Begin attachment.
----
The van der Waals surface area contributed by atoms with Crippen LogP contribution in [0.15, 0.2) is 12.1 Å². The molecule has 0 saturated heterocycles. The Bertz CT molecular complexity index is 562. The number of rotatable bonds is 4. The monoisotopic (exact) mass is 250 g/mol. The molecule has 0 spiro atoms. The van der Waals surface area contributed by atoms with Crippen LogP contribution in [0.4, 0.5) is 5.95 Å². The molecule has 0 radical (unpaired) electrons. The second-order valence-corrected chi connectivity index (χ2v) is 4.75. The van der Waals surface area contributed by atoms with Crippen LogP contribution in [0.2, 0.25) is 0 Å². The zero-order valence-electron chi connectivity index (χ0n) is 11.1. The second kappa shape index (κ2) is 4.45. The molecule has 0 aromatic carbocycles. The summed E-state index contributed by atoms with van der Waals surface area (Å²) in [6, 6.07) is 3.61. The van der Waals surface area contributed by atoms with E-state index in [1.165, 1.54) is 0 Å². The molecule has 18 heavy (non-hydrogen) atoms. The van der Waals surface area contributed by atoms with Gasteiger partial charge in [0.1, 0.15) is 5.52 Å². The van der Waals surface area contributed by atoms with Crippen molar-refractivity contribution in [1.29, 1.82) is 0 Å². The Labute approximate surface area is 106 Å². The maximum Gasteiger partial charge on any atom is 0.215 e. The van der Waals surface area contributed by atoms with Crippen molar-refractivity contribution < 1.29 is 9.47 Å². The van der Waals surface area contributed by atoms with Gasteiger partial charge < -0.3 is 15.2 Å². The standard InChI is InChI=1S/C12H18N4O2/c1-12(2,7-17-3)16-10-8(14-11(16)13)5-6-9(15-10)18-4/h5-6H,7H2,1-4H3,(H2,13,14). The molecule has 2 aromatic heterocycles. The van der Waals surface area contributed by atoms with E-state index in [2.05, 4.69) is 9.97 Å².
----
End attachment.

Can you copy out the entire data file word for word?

The van der Waals surface area contributed by atoms with Crippen LogP contribution in [0.15, 0.2) is 12.1 Å². The molecule has 0 saturated heterocycles. The Bertz CT molecular complexity index is 562. The number of rotatable bonds is 4. The monoisotopic (exact) mass is 250 g/mol. The molecule has 0 spiro atoms. The van der Waals surface area contributed by atoms with Crippen LogP contribution in [0.4, 0.5) is 5.95 Å². The molecule has 0 radical (unpaired) electrons. The second-order valence-corrected chi connectivity index (χ2v) is 4.75. The van der Waals surface area contributed by atoms with Crippen LogP contribution in [0.2, 0.25) is 0 Å². The zero-order valence-electron chi connectivity index (χ0n) is 11.1. The second kappa shape index (κ2) is 4.45. The molecule has 0 aromatic carbocycles. The summed E-state index contributed by atoms with van der Waals surface area (Å²) in [6, 6.07) is 3.61. The van der Waals surface area contributed by atoms with E-state index in [1.165, 1.54) is 0 Å². The molecule has 18 heavy (non-hydrogen) atoms. The van der Waals surface area contributed by atoms with Gasteiger partial charge in [0.1, 0.15) is 5.52 Å². The van der Waals surface area contributed by atoms with Crippen molar-refractivity contribution in [1.29, 1.82) is 0 Å². The Labute approximate surface area is 106 Å². The maximum Gasteiger partial charge on any atom is 0.215 e. The van der Waals surface area contributed by atoms with Crippen molar-refractivity contribution < 1.29 is 9.47 Å². The van der Waals surface area contributed by atoms with Gasteiger partial charge < -0.3 is 15.2 Å². The standard InChI is InChI=1S/C12H18N4O2/c1-12(2,7-17-3)16-10-8(14-11(16)13)5-6-9(15-10)18-4/h5-6H,7H2,1-4H3,(H2,13,14). The molecule has 2 aromatic heterocycles. The van der Waals surface area contributed by atoms with E-state index in [2.05, 4.69) is 9.97 Å².